November 15 – today’s one thousand words
In the still morning air of mid November, the orange horizon greets a tired mind. Coffee and a quiet moment by the window – the ritual, the brain preparation – there is time to anticipate todays mysteries. Across the street an ancient brick home, now offices for a group of surgeons is the only house revealing signs of life. There is a light on behind the curtains of the western window on the top floor. Last week I noticed one window was cracked open to the air about six inches. The next day in the middle of the afternoon one of the curtains was drawn to the right – the darkness of the room was revealed for a couple of hours – however, no notice of anyone in the room and then later, when I looked again the curtain was closed. In the four years I’ve been sitting here I’ve never seen a sign of life from anything but the bottom two floors.
So, who or what is it? Is there a human staying there? Is it the cleaners airing out the apartment or office? I wonder, what is the function of that space. I am tempted to sit for a time with binoculars to my eyes in order to reveal a grand discovery.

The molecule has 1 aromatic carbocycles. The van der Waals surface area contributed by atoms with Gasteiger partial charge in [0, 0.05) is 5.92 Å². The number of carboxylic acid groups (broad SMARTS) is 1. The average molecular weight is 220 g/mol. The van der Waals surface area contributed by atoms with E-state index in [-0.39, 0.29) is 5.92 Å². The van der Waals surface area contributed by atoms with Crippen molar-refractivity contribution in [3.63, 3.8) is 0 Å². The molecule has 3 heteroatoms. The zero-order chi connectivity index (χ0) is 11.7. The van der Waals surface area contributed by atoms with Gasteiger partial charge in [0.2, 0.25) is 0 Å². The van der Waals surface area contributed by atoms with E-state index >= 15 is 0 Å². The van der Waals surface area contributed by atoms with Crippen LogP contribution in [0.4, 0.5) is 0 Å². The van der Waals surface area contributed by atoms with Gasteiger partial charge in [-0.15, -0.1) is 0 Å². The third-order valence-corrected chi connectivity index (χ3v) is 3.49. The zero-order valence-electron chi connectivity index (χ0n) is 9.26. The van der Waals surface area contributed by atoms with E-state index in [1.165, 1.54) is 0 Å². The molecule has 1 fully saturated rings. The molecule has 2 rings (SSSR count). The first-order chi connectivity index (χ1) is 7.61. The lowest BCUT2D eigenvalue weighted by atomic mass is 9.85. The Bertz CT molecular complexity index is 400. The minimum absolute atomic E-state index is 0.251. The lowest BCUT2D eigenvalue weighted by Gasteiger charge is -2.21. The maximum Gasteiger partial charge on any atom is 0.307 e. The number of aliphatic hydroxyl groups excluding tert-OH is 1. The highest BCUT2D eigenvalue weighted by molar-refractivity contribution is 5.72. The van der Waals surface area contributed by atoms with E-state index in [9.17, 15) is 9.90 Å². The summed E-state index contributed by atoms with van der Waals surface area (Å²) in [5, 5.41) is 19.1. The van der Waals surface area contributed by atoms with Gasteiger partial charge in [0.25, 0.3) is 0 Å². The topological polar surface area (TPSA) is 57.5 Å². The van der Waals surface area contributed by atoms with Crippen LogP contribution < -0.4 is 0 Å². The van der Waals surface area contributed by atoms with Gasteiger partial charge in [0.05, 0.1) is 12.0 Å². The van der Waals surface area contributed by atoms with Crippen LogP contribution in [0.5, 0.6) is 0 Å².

What would I see?
There is a cat living there. At different times of the day it climbs onto a table at the window and peeks out. Or one paw plays with the edge of the white veil – batting at it in amusement until the runners on the curtain-rod give and the fabric slides a little to the left – the window is open to the day. The sound scares the cat and it jumps down, forgets the game and spends a few hours asleep beneath a table on a bed of sweaters in a box with light from the window beaming down warming it as the sun traverses on its early-winter journey.
There is a cleaner – an east Indian woman who arrives at the offices mid afternoon – the lower floors are busy with work so she starts at the abandoned top floor where there is never very much to do. She begins by opening the drape a little bit and sits down to look out over the playground below. The children come out for a recess a couple of times a day and if she arrives twenty minutes before she needs to begin, she can look at them and feel their joy for a while. She begins to vacuum, leaves the drapery open so that there is light enough to work. Forced air heating keeps the dust down but she uses a duster anyway – brushes all the surfaces from the back of the room around to the left by the window and all the way around. The final job – the one that says ‘OK, you’re done here, good job’, she grasps the fibrous edge of the curtain and slides it back across the view until it covers the glass and it will remain closed all night and sometimes for an entire week if she doesn’t have to come up to this floor.